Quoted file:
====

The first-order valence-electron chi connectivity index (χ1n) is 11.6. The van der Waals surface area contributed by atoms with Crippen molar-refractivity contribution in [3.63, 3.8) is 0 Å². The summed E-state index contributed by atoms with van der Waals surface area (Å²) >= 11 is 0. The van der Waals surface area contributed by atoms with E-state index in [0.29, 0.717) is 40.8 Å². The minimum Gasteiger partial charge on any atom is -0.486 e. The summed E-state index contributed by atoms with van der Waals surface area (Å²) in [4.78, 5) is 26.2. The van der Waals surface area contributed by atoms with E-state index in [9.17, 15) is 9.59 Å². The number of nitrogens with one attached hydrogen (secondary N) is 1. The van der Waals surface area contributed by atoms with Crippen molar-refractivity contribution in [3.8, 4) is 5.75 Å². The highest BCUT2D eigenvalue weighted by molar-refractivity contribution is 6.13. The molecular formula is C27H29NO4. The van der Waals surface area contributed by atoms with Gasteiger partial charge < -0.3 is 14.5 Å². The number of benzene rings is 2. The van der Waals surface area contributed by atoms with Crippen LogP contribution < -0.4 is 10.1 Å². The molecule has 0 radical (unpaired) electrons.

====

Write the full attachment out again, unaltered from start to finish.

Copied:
The first-order valence-electron chi connectivity index (χ1n) is 11.6. The van der Waals surface area contributed by atoms with Crippen molar-refractivity contribution in [3.63, 3.8) is 0 Å². The summed E-state index contributed by atoms with van der Waals surface area (Å²) >= 11 is 0. The van der Waals surface area contributed by atoms with E-state index in [0.29, 0.717) is 40.8 Å². The minimum Gasteiger partial charge on any atom is -0.486 e. The summed E-state index contributed by atoms with van der Waals surface area (Å²) in [4.78, 5) is 26.2. The van der Waals surface area contributed by atoms with E-state index in [9.17, 15) is 9.59 Å². The number of nitrogens with one attached hydrogen (secondary N) is 1. The van der Waals surface area contributed by atoms with Crippen molar-refractivity contribution in [3.8, 4) is 5.75 Å². The highest BCUT2D eigenvalue weighted by molar-refractivity contribution is 6.13. The molecular formula is C27H29NO4. The van der Waals surface area contributed by atoms with Gasteiger partial charge < -0.3 is 14.5 Å². The number of benzene rings is 2. The van der Waals surface area contributed by atoms with Crippen LogP contribution < -0.4 is 10.1 Å². The molecule has 0 radical (unpaired) electrons.